I am back blogging in Japan! For the next two months, I will be living and researching in Kobe. Please join and follow my adventures.
So, where am I now?
The short answer: about to head back to Japan!
The long answer….
After my Fulbright year in Japan ended, I returned home to Boston. I worked at the Harvard Museum of Comparative Zoology in the paleontology and entomology departments. Basically I photographed butterflies and I cleaned rocks. It was great fun. I made some wonderful friends. I also gave tours at Louisa May Alcott’s house in Concord, Massachusetts. On my days off, I swam in Thoreau’s Walden pond.
In the meantime, I applied to graduate school. I was accepted to the psychology department at University of California Santa Barbara. Last fall, I moved to California and began a PhD program studying with Dr. Heejung Kim researching the effects of culture on human behavior and thinking. I started with a study on how auditory attention differs between European Americans, Asian Americans, and Japanese.
This summer, I am heading to Kobe to conduct a two month study in collaboration with researchers at Kobe University. I am so excited! Looking back at my last post, I pondered “the next step” and wondered if I would ever be back in Japan.
I am still full of doubts and questions. I still do not know what I want to do. Graduate school is hard and sometimes I feel like leaving. Whatever happens, I am happy the next step will take me back to Japan. It will be a beautiful moment. And, for now, I am just trying to enjoy that.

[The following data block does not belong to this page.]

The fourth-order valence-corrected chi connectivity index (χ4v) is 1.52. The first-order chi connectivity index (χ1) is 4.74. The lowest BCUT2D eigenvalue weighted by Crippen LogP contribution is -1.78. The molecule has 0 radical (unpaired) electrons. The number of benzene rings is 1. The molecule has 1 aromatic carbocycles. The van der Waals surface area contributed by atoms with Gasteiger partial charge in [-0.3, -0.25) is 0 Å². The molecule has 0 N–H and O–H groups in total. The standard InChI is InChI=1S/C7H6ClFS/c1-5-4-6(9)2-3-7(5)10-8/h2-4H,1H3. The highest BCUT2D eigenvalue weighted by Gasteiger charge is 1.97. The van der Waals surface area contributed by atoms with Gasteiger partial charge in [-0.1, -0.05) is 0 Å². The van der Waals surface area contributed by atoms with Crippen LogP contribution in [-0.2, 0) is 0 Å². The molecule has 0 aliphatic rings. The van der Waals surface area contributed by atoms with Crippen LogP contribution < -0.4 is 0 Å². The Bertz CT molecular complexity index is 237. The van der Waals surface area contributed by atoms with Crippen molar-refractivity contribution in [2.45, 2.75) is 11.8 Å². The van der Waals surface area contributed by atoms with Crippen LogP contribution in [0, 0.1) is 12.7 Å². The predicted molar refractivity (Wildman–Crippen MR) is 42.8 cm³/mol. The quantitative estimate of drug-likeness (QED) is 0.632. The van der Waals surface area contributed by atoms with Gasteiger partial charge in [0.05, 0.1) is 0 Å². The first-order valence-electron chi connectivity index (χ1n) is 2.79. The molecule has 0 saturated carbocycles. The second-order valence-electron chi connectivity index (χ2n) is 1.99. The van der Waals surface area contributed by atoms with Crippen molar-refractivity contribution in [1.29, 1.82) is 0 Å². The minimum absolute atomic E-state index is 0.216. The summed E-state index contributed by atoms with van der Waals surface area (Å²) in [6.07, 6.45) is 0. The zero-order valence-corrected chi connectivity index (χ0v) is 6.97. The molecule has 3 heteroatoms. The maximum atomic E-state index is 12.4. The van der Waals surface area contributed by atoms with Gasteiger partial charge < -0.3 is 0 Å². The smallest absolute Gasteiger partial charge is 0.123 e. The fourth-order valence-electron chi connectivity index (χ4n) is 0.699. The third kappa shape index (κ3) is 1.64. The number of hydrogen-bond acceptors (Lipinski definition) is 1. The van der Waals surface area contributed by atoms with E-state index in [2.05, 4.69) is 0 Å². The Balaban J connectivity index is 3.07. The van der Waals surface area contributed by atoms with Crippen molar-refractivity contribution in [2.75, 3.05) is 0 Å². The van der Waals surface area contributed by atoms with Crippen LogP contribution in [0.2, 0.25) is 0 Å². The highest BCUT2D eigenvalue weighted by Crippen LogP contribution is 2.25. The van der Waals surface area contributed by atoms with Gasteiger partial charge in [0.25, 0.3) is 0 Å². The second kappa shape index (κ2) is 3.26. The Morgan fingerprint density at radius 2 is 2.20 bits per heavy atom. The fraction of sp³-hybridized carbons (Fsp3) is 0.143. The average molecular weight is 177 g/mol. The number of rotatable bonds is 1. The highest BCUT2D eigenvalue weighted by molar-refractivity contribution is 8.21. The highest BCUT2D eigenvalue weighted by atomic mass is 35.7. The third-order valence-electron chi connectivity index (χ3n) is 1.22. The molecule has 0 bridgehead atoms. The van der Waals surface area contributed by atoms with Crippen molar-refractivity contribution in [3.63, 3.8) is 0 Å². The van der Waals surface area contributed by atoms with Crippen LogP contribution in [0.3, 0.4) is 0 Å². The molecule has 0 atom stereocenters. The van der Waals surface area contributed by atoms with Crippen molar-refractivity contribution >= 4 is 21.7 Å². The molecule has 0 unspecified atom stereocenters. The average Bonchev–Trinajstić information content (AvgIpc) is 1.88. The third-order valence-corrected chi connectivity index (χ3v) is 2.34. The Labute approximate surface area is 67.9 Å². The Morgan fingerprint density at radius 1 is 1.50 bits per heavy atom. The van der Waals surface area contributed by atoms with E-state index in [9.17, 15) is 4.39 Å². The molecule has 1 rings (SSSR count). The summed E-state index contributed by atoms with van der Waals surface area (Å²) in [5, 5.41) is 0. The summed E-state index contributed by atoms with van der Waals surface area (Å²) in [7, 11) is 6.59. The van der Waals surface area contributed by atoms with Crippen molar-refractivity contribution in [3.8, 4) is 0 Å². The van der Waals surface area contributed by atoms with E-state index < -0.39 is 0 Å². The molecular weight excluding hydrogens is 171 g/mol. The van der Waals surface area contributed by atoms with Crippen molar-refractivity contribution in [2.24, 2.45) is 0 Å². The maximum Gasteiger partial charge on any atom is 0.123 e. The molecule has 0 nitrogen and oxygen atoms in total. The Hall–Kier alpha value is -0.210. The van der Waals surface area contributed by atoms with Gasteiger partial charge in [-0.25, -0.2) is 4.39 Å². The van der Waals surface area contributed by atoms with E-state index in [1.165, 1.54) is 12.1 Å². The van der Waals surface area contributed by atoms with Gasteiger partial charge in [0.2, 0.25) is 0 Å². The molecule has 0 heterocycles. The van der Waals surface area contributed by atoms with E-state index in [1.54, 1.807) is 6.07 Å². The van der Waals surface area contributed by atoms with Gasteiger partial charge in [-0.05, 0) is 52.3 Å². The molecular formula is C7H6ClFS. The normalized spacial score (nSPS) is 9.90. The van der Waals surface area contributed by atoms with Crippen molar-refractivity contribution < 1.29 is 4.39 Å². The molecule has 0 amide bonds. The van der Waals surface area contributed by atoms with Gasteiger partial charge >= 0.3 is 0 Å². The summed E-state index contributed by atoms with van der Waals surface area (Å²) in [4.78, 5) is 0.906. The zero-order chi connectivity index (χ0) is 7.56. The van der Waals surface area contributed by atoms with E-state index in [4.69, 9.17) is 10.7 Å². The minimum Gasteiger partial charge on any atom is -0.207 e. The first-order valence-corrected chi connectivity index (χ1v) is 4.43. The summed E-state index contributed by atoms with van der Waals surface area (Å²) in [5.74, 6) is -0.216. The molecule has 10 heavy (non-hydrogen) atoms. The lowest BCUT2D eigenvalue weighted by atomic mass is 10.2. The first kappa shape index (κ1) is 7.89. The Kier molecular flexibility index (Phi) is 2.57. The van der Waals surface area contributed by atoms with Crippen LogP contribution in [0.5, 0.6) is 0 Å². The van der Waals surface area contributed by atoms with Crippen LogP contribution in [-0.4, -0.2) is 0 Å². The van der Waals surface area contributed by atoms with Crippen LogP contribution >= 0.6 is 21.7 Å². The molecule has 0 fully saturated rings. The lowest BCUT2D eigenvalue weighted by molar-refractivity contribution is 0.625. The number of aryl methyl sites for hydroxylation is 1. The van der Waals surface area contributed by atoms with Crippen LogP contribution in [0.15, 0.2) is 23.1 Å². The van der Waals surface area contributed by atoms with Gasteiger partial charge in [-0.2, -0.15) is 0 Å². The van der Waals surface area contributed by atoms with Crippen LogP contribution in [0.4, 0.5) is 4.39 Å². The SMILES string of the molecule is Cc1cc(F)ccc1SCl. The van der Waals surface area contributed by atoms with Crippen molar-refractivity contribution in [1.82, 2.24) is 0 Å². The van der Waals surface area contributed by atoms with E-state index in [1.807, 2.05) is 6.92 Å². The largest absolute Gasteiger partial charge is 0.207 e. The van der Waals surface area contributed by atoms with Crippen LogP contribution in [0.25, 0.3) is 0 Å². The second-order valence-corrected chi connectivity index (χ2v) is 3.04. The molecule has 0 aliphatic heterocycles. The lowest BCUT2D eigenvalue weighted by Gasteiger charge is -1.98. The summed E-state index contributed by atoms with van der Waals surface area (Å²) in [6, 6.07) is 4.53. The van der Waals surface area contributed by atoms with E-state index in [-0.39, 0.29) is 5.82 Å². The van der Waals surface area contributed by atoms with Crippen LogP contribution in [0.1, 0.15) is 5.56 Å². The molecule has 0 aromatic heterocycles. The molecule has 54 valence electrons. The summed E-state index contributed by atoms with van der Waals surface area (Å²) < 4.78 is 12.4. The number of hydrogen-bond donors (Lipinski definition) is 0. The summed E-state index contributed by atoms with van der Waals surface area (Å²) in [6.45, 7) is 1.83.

Good-bye Japan. The final glimpse.
I keep intending to write a proper end for my year in Japan.
But there is no tidy conclusion. Yes, I left Japan and I am back in the States adjusting to life here. However I am not sure of the next step. I am not sure where to take my love of biology. And I am not sure if or when I will ever be back in Japan.
All I can say is- it was a wonderful year. Many thanks.
When I first arrived to Japan, the abundance of umbrellas was almost overwhelming. Umbrellas seemed to be everywhere I looked- in stores, in racks in front of stores, in plastic bags inside of stores, in lockers outside of museums. As soon as it would start raining, everyone would seem to magically have an umbrella even children.
Now arriving back to the States, I am shocked in reverse. Today although it was raining steadily, few people were carrying umbrellas. Many people were not even wearing raincoats but instead just walking down the street getting quite soaked.
Kyoto Tower, Kyoto.
An unconventional view of Kyoto Tower. Looking up from the underground Porta shopping mall.
Down, down, down. Would the fall never come to an end?
I seem to have made it. I still feel a bit disoriented though.
Let the over-dramatic last’s continue. My last meal in Japan.
(I will be fasting for the next 24 hours to help reduce jetlag.)